And I love that he does that, because that means that he’s enjoying the music so much. I mean, think of our first hymn today. “Praise Him! Praise Him! Jesus our blessed Redeemer.” Just bouncy, joyous, full of life and celebration. And smiles? You can smile while you sing – did you know that?

You have been selected by God. You have been chosen by Him to be one of His people. He has chosen you. It doesn’t matter what sins you committed. It doesn’t matter what magnificent things you might have done. Because God is greater than all of that. And He loves you.

He loves you so much that His Son came specifically to save us, by dying on the cross and shedding His blood for us, and then by being raised again. So that we could be His people, His children, adopted into His family, as we are new creatures by baptism, the water and the blood. We have new life!

New life. Celebrating the life we gained in Jesus Christ. That kind of life, that kind of celebration is infectious. You’ve heard about people who have “infectious smiles.” You know, they smile and it seems like everyone else starts smiling. Or infectious laughs. They’ll start laughing and people who never even heard the joke start laughing.

Well, you can have an infectious life as well. I think that this is part of what God calls us to do, that is exemplified here in these passages. The people, having seen the change that God made in their lives, or in the lives of others, celebrated and spread the news to other people. And they praised God right where they were.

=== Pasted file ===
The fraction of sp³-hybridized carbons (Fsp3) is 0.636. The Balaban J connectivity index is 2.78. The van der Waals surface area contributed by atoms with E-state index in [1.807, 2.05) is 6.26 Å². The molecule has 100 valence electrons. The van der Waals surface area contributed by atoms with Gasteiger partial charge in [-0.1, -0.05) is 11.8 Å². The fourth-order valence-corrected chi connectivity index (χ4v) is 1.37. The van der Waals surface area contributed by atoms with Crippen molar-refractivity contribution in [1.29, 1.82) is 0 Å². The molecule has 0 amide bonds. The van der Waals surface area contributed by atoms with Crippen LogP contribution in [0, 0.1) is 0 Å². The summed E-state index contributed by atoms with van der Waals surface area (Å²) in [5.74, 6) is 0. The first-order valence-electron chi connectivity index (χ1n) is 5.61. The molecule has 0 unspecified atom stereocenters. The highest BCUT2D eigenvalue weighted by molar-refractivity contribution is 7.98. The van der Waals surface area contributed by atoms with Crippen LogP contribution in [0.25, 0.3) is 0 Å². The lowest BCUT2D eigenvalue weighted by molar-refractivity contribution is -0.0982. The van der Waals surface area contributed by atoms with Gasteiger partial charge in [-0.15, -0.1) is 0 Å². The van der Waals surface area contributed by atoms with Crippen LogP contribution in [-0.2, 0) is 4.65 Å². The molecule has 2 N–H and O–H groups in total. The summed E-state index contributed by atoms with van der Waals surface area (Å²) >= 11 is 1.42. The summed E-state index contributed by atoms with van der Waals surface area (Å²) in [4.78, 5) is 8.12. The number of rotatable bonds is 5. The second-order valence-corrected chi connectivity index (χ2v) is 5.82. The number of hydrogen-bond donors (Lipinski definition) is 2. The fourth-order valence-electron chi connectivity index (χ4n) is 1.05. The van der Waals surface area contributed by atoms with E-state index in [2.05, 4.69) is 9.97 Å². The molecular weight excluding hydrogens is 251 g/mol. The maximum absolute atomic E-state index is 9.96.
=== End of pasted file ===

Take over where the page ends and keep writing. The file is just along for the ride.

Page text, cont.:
Church should not be like the story of the little boy who was about three years old, and was standing on the pew instead of sitting like he should. His mom was right next to him, and he was turned around and was facing the other people. And he was just smiling at them, and moving his head, and smiling.

And his mom grabbed him by the ear and twisted and pulled him and said, “Sit down!” So he sits down and starts snuffling a bit, because probably twisting his ear kind of hurt. And she goes, “That’s better.”

There’s a place for decorum, yes. We don’t want people going crazy. But don’t ever quench the spirit of celebration. Of life. The new life that you have gained in Jesus Christ.

We should praise God in our worship. We can have that celebration and joy in our hearts. Even while doing things decently and in order. The two are not mutually exclusive. Then in our lives outside of the church here and worship, we need to exhibit that same sort of celebration.

I know that there are trials and troubles and tribulations that get into everybody’s way. But we have the one thing that overcomes all other things. We have Jesus Christ. The one who came and died and was raised again, and sent his Spirit to be among us.

You see, the bridegroom is with us all the time now, through the Holy Spirit. He went away. He came back. So we can celebrate all the time. All the time. Until that point when Christ comes back physically and every knee shall bow and every tongue confess that He is Lord, to the glory of God the Father. Everyone will celebrate then, who believe in Him.

So my encouragement to you, during this cold, wintery, blustery January week, is to celebrate life. Speak life. Bring life. Share life. Let others know what Jesus has done for you, that you might bring praise to the Father who is in heaven above.

If you celebrate your life, each and every day, knowing who Jesus Christ really is, even as they did not in these passages, then you can’t help but witness to the grace and mercy of Christ and lead others to know His love as well. And that is a cause for celebration.

In the name of the Father, the Son, and the Holy Ghost. Amen.